Prepare and cook them

As with any food source, there are countless ways to cook and eat insects.

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Crickets. Photo: Nordic Food Lab, licensed under CC BY-SA 4.0

Cookies and cakes with insect flour are becoming popular - they pack in a lot of protein.

One increasingly popular product is flour – roasted crickets or grasshoppers ground into powder form, which can be used just like flour in both savoury and sweet foods. You can buy this online in various countries. For more information on regulations around edible insects, see here.

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Termites. Photo: BUGS the film

Sweeties are also a popular way to consume insects. You can now buy giant leafcutter ants coated in Belgian chocolate in department stores like Selfridges. Or lollipops with fragrant ants inside. Cookies and cakes with insect flour are becoming popular too – they pack in a lot of protein, unlike standard confection which is mostly just sugar and fat. This makes cakes with insect protein particularly good as a snack whilst hiking.

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These products are confined to the ‘novelty’ sections, perpetuating the idea that insects aren’t really ‘proper’ food. It seems likely that as entomophagy becomes more widespread insects will move from being seen as a gimmick or protein supplement to a real and diverse food source.

And that’s the attitude towards insects that you’ll see presented in this section of BUGSfeed that will hold a number of recipes treating insects as real food, as an independent ingredients that needs to be treated in an independent fashion - and in different ways to different outcomes. At times these recipes will be easily accessible everyday takes on how to utilize insects, and at other times they’ll be the advanced experiments of gourmet chefs.

How to dry-roast mealworms

How to dry-roast mealworms

These nutritious little larvae are bred in bulk for pet food and fish bait, and they make good snacks for humans too. It’s possible to buy dead, dehydrated mealworms online – you can eat them or cook with them straight out of the packet.

But these little larvae are pretty easy to grow at home too. If you manage to source some fresh mealworms, dry-roasting is a good ‘intro’ recipe – it’s easy and leaves you with a nutritious snack.

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Slightly nutty, but mostly bland: I’m cooking with mealworms

Slightly nutty, but mostly bland: I’m cooking with mealworms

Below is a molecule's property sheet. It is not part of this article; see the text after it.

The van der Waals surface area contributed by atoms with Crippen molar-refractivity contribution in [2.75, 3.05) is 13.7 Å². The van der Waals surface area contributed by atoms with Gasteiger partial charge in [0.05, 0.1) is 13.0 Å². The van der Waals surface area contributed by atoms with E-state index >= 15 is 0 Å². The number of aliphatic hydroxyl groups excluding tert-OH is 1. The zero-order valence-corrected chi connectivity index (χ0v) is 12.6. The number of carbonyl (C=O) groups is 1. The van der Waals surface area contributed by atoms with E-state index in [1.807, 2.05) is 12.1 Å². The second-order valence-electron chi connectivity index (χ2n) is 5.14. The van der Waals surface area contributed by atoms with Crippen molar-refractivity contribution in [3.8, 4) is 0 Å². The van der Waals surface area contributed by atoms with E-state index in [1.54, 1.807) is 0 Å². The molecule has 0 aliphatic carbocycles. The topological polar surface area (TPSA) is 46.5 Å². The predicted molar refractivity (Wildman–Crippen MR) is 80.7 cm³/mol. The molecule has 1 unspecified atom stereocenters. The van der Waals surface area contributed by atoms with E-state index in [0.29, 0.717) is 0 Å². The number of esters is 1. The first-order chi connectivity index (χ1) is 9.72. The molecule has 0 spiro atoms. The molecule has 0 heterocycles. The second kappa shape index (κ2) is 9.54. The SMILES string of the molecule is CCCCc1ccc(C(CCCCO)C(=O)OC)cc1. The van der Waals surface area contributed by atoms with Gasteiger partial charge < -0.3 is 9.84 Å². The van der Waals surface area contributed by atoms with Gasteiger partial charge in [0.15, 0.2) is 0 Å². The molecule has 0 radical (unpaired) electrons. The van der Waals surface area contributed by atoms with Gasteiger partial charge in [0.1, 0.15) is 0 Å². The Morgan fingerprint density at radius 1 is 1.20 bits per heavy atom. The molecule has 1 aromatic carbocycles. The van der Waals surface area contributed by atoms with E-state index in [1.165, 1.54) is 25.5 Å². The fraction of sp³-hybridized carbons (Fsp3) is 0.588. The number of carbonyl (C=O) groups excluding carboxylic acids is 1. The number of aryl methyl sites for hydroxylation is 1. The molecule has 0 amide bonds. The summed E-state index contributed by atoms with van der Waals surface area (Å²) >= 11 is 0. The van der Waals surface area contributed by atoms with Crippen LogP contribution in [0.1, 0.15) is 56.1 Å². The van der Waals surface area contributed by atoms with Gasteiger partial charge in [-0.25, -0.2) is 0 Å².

Tasked with researching edible insects, I finally got to make some!

The mealworm is touted as one of the great revolutionising bugs of the entomophagy fad, as they’re easy to grow (even at home) and have good nutritional value. The trouble with the mealworm from a culinary point view is that it doesn’t really taste all that great. It doesn’t taste bad either. Glass half full: it tastes mild, and slightly nutty. Glass half empty: it’s just a bit bland.

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Crispy Thai Chili Maeng Da (and a cold beer)

Crispy Thai Chili Maeng Da (and a cold beer)

Deep-fried giant water bugs. Photo: Takoradee, licensed under CC BY-SA 3.0

The Giant Water Bug is eaten in a variety of ways in Southeast Asia. Concentrated essence or chili sauce which uses the bugs as a base might sound better for ‘entry-level’ entomophagy, though it’s worth noting that the ‘Mangda Essence’ sold in supermarkets is often synthetic.

Quick tip though – if in Thailand, be cautious when asking for this dish, as it’s also an unsavoury slang word...

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Bee-LT Sandwich

Bee-LT Sandwich

This recipe is adapted from the fantastic Girl Meets Bug blog. A connoisseur of all things insect, Daniella Martin’s website is a great source of information and ideas for wannabe entomophagists.

For instructions on how to prepare bee larvae got fresh from the hive, see here.

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Baby Bee Ceviche

Baby Bee Ceviche

This recipe comes from Nordic Food Lab in Copenhagen. 

For instructions on how to prepare bee larvae got fresh from the hive, see here.

Ceviche can refer to a lot of dishes from different cultures, but the basic idea is that instead of heat cooking the food, acid does it. So there’s always some kind of vinegar or acidic substance involved.

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Peas & Bees

Peas & Bees

Another recipe from Nordic Food Lab, this is a creamy pea soup with bee larvae and lovage.

For instructions on preparing bee larvae harvested from the comb, see here.

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Honeybee Granola

Honeybee Granola

Another recipe from the chefs at Nordic Food Lab.

For instructions on how to prepare bee larvae got fresh from the hive, see here.

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Honey’s boring - here’s how to cook with bee larvae!

Honey’s boring – how to cook with bee larvae

Bee larvae are eaten throughout the world, particularly in southeast Asia but also across the African continent.

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Ant Chimp Stick

Ant Chimp Stick

One of the ingenious tools that chimpanzees use is a brush-ended stick which they dangle into a termite mound, pulling it out covered in tasty snacks - dubbed a ‘chimp stick’. The chefs at Nordic Food Lab came up with an ant equivalent, using liquorice root and honey and other delicately flavoured foods to complement the local wood ants and smelling carpenter ants.

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Juniper Gin with a touch of Ant

Juniper Gin with a touch of Ant

‘Artisan’ gins are all the rage, with a seemingly endless range of flavours and ingredients.

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